and pocked bomb sites. There's rationing for everyone
save those who would follow the money. Kersh’s novel
bought, still unread, by Charles Feldman for $45,000, 
then selling book and script to Zanuck for $175,000. 
A tasty return, but, hey, turnarounds are what Hollywood's
all about. So long as one can milk the dregs: in this case,
Fabian, the Silver Fox and wrestling, punctuated by
dawn-and-dusk photography,  and a litany of geo-exotica:
Soho’s Richmond Buildings, St Martin’s Lane and in-the-Field, 
Waterloo Bridge, the Shot Tower, St Paul’s, Charing Cross
Road, Trafalgar Square, County Hall, Leicester Square’s
Cafe Anglais, and Hammersmith Bridge, where, a half-hour
of light, Dassin, using six cameras, completed twenty-two
shots in eighteen minutes.True to its title, though more
so had anyone been interested enough to read the novel.

Nightmare Alley (Edmund Goulding, 1947)

Forget the reprobates, crawling parasites and fallen angels
who some say have flown too close to the ground. Only to
lose yourself amongst their wounded ilk: barkers, freaks,
dodgy mind-readers and cross-dressing shrinks. Each with
a sideshow of their own. No way out, other than to turn into
some ill-fated geek, down on his luck, his cage littered with
bottles of rot-gut, sleepless nights spent howling at the moon.
Gresham first heard about such creatures from Doc Faraday,
an ex-carny, who, like Gresham, had thrown in his lot with
the Lincoln Brigade. “I can’t understand how a man can get
that low,” says Stanton, as he takes another wrong road to
 nowhere, reading the signs but never their significance.
How easy to fall, in an era before euphemisms became a
language spoken beyond the beyond. Back when cops still
smiled as their truncheons split skulls, owned or borrowed
by the discontented or dispossessed. So basic the desire for 
world of one's own. Can he hack geekdom? “I was born to
it,” Stanton declares. Words inked at the Dixie Hotel, Coney
Island, the missus in the arms of some high church author.
No passaran, though the darkness surrounds us, but no god-
damn big car for the effort. The rope breaks, but eventually
he's just  another suicide statistic. As for Goulding, paranoid
the blacklist would come knocking, his peccadilloes revealed,
a studio mark, who would never again walk that razor's edge.

Thursday, March 14, 2019

Philly and South Jersey Gothic: On Jay A. Gertzman's Pulp According to David Goodis

Hard-boiled noir fiction has produced more than its share of cult writers, but pulp novelist and periodically successful Hollywood screenwriter David Goodis is in a league of his own. His status, first nurtured in France through Gallimard's Série Noire imprint, has grown steadily since Francois Truffaut;s film Tirez fur le pianiste, based on Goodis's novel Down There (1956), was released in 1960. That book would be reprinted in the United States a few years later by Grove Press, retitled, to capitalize on the film, Shoot the Piano Player (1962). What success the latter garnered no doubt had less to do with Goodis's name and reputation than with Truffaut's, though Henry Miller's blurb gracing its cover might have given the reprint added heft. Yet even before Down There's initial publication as a Gold Medal paperback in 1956, Goodis had some 14 novels under his belt, including classics like Dark Passage (1946), adapted for the screen by Delmer Daves in 1947; Nightfall (1947), adapted by Stirling Silliphant for Jacques Tourneur in 1957; and The Burglar (1953), filmed by Paul Wendkos in 1957 from a screenplay- his most accomplished- by Goodis himself.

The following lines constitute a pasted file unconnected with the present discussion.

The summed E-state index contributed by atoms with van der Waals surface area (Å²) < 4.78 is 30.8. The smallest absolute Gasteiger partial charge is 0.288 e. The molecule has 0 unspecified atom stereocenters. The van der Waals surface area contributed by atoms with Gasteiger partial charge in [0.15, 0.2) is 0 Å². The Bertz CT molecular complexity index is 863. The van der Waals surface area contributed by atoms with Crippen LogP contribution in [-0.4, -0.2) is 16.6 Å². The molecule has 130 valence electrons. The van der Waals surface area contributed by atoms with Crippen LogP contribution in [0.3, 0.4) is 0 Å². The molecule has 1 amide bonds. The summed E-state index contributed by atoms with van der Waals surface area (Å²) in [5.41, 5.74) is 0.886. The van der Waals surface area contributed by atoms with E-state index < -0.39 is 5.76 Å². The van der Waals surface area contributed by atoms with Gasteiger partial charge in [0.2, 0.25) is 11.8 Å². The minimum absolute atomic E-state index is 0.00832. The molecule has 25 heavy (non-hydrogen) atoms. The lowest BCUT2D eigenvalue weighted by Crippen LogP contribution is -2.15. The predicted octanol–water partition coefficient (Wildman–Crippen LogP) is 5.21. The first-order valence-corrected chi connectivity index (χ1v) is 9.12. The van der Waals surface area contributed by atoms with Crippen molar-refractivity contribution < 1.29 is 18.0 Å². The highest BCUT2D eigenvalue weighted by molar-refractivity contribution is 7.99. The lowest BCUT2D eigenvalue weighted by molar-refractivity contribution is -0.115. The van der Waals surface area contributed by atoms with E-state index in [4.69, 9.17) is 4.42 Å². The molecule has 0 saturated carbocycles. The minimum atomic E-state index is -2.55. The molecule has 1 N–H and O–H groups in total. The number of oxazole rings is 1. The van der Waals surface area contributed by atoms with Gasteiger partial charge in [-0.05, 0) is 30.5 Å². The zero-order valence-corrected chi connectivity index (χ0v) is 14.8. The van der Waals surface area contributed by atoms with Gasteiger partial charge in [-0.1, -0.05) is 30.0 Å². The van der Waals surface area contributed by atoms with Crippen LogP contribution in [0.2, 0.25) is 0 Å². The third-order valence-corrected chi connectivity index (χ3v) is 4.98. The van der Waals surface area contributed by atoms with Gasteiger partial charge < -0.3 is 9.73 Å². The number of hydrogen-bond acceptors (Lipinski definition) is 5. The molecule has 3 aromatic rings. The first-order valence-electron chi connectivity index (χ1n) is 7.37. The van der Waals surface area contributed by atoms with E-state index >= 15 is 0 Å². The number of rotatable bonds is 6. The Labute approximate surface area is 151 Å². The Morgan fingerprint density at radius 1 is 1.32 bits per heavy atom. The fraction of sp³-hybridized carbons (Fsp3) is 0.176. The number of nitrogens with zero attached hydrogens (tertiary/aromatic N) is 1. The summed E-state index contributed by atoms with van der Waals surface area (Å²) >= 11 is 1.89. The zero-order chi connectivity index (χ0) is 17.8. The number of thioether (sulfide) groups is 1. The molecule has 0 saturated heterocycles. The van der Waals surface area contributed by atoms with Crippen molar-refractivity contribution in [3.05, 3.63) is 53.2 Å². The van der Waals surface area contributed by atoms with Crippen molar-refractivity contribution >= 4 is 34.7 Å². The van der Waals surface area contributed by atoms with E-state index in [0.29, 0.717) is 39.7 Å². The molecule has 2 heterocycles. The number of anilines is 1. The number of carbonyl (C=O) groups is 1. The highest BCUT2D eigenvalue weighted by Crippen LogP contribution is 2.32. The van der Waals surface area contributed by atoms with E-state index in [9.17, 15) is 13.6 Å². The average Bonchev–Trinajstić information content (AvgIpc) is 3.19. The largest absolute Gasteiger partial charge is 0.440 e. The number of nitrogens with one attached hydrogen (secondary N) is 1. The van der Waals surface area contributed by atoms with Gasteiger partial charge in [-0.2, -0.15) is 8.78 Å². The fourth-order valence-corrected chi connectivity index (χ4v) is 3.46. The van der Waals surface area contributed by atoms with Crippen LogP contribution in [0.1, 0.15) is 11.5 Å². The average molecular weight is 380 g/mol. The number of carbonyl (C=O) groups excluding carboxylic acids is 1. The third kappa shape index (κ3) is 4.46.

The publication of Philippe Garnier's groundbreaking Goodis, la vie en noir et blanc in France in 1984 went some way toward confirming Goodis's status as a cult writer. Nine years later, James Sallis's Difficult Lives (1993) placed Goodis in a select pantheon alongside two other cult noir writers, Jim Thompson and Chester Himes.  Goodis would also feature heavily in two of my own books, Pulp Culture: Hardboiled Fiction and the Cold War (1995) and Heartbreak and Vine: The Fate of Hardboiled Writers in Hollywood (2002). The last three volumes all owe a debt to Garnier's investigative work, which turned up a number of people who had been close to Goodis throughout his truly troubled life.

(You can click here to read the review in its entirety on the L.A. Review of Books website.)

Friday, March 01, 2019

Finally: Paul Oliver and Mack McCormick's The Blues Come to Texas

It seems like I've been hearing about this book for ever. The Blues Came to Texas was, and is, intended as a definitive history of Texas blues.  It was first  conceived way back in 1959 at a time when blues scholarship was still in its infancy, by two of the most renown blues scholars Paul Oliver, author of, amongst many other books Blues Fell This Morning and Songsters and Saints, and Mack McCormick, "discoverer" of Mance Lipscomb and Lighnin' Hopkins, also known for his research on Robert Johnson and, for legal reasons, perhaps the most infamous blues research project, on Johnson entitled The Biography of a Phantom, never to see the light of day. For various reasons- health problems, mistrust and the difficulties of transatlantic communication in a pre-internet era- the book has languished in literary limbo ever since 1977. Thanks to Texas A&M University, the project is now available, thanks to researcher, photographer and film-maker Alan Govenar who, after conferring with Oliver during the last years of the latter's life. revived the project. Urged on by the likes of  Tony Russell and Arhoolie's Chris Strachwitz, Govenar, in turn, brought on board the noted musicologist Kip Lornell to assist him in putting together the final manuscript.